Hong Kong, May 11: Hong Kong will cull 6,000 pigs after African swine fever (ASF) was detected in an animal at a slaughterhouse close to the border with China. This was the first case of the disease in the densely populated financial hub.
To minimise the risk of the virus spreading from the slaughterhouse, all pigs there will be culled so that thorough cleaning and also disinfection could be conducted.
The pig detected with ASF was imported from a farm in the southern mainland Chinese province of Guangdong. Pork is a staple of Chinese cuisine. Every day Hong Kong imports around 4,000 live pigs from China with only around 200 pigs coming from local farms in the crowded city.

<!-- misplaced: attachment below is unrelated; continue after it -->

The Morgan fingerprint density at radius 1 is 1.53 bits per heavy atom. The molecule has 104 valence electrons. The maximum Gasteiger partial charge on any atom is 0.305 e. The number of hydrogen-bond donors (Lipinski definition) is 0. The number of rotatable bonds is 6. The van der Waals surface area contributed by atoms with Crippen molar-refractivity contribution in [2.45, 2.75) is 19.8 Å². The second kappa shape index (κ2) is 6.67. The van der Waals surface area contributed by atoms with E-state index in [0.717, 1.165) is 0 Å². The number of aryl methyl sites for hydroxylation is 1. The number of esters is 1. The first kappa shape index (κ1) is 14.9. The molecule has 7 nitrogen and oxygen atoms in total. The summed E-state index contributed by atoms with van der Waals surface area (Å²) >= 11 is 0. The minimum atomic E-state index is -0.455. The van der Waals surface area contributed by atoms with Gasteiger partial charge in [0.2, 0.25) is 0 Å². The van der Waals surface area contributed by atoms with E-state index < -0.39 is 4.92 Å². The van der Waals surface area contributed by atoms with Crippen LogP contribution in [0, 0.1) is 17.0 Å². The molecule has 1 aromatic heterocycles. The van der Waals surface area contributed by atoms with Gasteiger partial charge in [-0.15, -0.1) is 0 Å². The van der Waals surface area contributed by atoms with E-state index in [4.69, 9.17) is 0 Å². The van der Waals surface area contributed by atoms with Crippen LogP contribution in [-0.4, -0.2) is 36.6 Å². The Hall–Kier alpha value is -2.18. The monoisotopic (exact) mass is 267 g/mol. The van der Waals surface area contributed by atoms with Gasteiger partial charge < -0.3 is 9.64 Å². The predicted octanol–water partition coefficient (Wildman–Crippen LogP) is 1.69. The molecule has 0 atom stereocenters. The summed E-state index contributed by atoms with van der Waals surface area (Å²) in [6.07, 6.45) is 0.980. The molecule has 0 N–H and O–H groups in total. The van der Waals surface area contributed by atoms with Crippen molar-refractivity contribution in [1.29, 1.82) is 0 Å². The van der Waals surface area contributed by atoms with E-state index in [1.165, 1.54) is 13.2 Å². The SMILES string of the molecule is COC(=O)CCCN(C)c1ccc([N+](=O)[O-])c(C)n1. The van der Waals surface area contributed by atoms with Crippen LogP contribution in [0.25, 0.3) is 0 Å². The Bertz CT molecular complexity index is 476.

After the fever spread across more than half of China's provinces last year, Hong Kong imposed import bans from any Chinese farms where the virus was detected.
With some of the world's most densely populated streets, Hong Kong remains on high to diseases. In 2003, some 300 people died during an outbreak of severe acute respiratory syndrome (SARS).
Chinese officials have said hundreds of thousands of pigs were culled in a bid to stop its spread -- an effort that has also seen restrictions placed on moving pigs from affected areas.
The virus is not dangerous to humans but is fatal to pigs and wild boar.